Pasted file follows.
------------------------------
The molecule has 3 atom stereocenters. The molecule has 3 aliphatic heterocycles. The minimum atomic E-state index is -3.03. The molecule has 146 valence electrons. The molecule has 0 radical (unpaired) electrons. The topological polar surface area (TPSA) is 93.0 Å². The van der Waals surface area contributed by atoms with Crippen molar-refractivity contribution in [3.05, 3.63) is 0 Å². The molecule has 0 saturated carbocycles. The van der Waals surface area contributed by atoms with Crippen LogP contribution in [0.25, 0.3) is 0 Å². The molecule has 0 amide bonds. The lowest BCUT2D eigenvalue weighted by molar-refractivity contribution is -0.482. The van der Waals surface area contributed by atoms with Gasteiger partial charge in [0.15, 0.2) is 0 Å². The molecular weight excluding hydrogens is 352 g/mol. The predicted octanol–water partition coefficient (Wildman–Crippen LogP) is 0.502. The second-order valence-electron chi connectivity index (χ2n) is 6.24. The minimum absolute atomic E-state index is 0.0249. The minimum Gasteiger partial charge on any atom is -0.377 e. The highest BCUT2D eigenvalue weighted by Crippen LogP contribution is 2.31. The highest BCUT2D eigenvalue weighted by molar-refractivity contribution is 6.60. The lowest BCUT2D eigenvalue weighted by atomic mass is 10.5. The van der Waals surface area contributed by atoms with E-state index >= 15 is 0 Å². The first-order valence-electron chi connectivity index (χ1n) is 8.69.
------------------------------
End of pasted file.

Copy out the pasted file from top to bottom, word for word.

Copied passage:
The molecule has 3 atom stereocenters. The molecule has 3 aliphatic heterocycles. The minimum atomic E-state index is -3.03. The molecule has 146 valence electrons. The molecule has 0 radical (unpaired) electrons. The topological polar surface area (TPSA) is 93.0 Å². The van der Waals surface area contributed by atoms with Crippen molar-refractivity contribution in [3.05, 3.63) is 0 Å². The molecule has 0 saturated carbocycles. The van der Waals surface area contributed by atoms with Crippen LogP contribution in [0.25, 0.3) is 0 Å². The molecule has 0 amide bonds. The lowest BCUT2D eigenvalue weighted by molar-refractivity contribution is -0.482. The van der Waals surface area contributed by atoms with Gasteiger partial charge in [0.15, 0.2) is 0 Å². The molecular weight excluding hydrogens is 352 g/mol. The predicted octanol–water partition coefficient (Wildman–Crippen LogP) is 0.502. The second-order valence-electron chi connectivity index (χ2n) is 6.24. The minimum absolute atomic E-state index is 0.0249. The minimum Gasteiger partial charge on any atom is -0.377 e. The highest BCUT2D eigenvalue weighted by Crippen LogP contribution is 2.31. The highest BCUT2D eigenvalue weighted by molar-refractivity contribution is 6.60. The lowest BCUT2D eigenvalue weighted by atomic mass is 10.5. The van der Waals surface area contributed by atoms with E-state index >= 15 is 0 Å². The first-order valence-electron chi connectivity index (χ1n) is 8.69.